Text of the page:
Scale Challenges

When companies create and consume knowledge in an ad hoc or department-by-department fashion, effective scale can be extremely difficult to achieve as analytic capabilities tend to be closely allied to certain geographies, departments or even specific analytic tasks. And because the resources' loyalties tend to be aligned to their managers, their capabilities are often hidden from the rest of the organization which disables full leverage of these capabilities across the enterprise. Further, companies that rely on individual contributors, rather than organized teams, to generate knowledge often find it challenging to quickly and effectively ramp up knowledge creation to service a business challenge or opportunity. 

Organizational Challenges

While many knowledge processes require collaboration across corporate departments to achieve optimal results, these departments are usually at uneven stages of research and analytics capabilities development. Moreover, leadership frequently has various, and often conflicting, objectives and aspirations. These factors make the requisite collaboration extremely challenging, resulting in analytic tasks being driven by the lowest common factor rather than the highest common multiple. Forecasting is a classic example of this challenge. How much a company will sell of a new product depends on many factors including market supply and demand, past performance of the company's products in launch situations, the degree to which the product meets consumers' needs, overall brand perception, the pricing strategy, the competitive environment and the sales and marketing strategies. Thus, input into the forecasting process must come from conceivably every function within the organization. Yet the silo effect in most organizations renders this a near impossible task.

It is fair to say that delivery and management of knowledge processes are typically not an organization's core competency. Thus, when other seemingly more pressing business issues surface, any progress or investment in further knowledge centricity goes by the wayside. 

Standardization Challenges

Given that knowledge processes are generally developed and used in pockets by transient resources without deep specialties, the processes themselves typically lack standardization across product divisions, geographies or business units. As a result, analytic processes with the same objective are run with inconsistent data definitions. For example, analytics that manipulate price information from a company's transaction systems can create vastly different outputs depending on the definition of price. Spreadsheets built by individuals across business units or geographies may use different modeling or statistical techniques, or assumptions on consumer metrics. As long as these processes are delivered in silos, there is little prospect of standardizing the rules, assumptions and techniques for analytics.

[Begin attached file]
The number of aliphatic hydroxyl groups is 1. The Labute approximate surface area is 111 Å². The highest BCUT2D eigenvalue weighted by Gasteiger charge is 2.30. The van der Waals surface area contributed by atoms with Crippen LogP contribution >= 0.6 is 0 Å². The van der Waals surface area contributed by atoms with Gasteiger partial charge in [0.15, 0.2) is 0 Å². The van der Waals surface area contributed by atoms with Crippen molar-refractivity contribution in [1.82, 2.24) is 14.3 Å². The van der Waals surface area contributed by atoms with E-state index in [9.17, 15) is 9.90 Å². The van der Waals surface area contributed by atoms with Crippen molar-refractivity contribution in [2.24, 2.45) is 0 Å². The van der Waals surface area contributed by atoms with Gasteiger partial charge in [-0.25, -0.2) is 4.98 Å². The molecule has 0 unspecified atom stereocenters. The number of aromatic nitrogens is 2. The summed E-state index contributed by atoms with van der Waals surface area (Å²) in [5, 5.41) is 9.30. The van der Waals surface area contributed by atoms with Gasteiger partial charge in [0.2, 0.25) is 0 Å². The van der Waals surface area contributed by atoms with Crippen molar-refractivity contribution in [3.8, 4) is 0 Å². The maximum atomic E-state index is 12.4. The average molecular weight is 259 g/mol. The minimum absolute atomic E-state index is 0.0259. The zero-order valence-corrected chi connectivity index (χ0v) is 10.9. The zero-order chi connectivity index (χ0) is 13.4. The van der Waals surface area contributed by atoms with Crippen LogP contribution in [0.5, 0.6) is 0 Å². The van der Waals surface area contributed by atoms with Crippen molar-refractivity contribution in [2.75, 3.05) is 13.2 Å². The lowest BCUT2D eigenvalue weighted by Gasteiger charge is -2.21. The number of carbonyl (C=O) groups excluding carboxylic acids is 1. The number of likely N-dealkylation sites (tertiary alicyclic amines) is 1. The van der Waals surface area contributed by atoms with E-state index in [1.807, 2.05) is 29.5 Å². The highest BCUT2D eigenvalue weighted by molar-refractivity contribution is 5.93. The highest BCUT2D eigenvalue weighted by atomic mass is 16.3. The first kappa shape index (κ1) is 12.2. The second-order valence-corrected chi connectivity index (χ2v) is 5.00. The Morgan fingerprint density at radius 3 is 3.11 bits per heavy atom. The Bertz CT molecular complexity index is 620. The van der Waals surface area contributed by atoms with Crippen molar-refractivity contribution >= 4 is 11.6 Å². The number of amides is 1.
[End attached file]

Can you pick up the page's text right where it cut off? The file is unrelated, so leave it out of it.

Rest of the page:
Cultural Challenges

When deemed strategic and implemented correctly, knowledge processes are fully integrated top-to-bottom in every function, every process and every decision throughout the business. But moving to knowledge-driven decision making can be a hard pill for some executives to swallow. Stanford University professors Jeffrey Pfeffer and Robert I. Sutton wrote in the Harvard Business Review that “evidence-based practice (such as knowledge-based decision making) changes power dynamics, replacing formal authority, reputation, and intuition with data.” Knowledge-based decision making is also a great leveler. Pfeffer and Sutton quoted former Netscape CEO James Barksdale as saying, “If the decision is going to be made by the facts, then everyone's facts, as long as they are relevant, are equal. If the decision is going to be made on people's opinions, then mine count for a lot more.” When leading an organization to become a knowledge competitor, every executive must give up some of the seeming prestige that comes with being the one with the talent and experience necessary to make intuition-based decisions in exchange for being the leader of an organization that consistently outperforms its competitors. Asking executives to make that trade-off, and then obtaining buy-in of stakeholders at all levels, is clearly a major hurdle.

Organizations can become knowledge centric in three ways: by reengineering their internal knowledge processes and organization; by developing the right methodologies and controls to leverage the talents of select third-party resources to augment internal processes; or by outsourcing processes end-to-end to third-party knowledge process outsourcing (KPO) providers. As organizations increasingly realize the critical importance of competing with knowledge, and the capabilities of KPO providers mature and strengthen, more and more organizations are embracing outsourcing as a means to overcome the above challenges and become true knowledge competitors.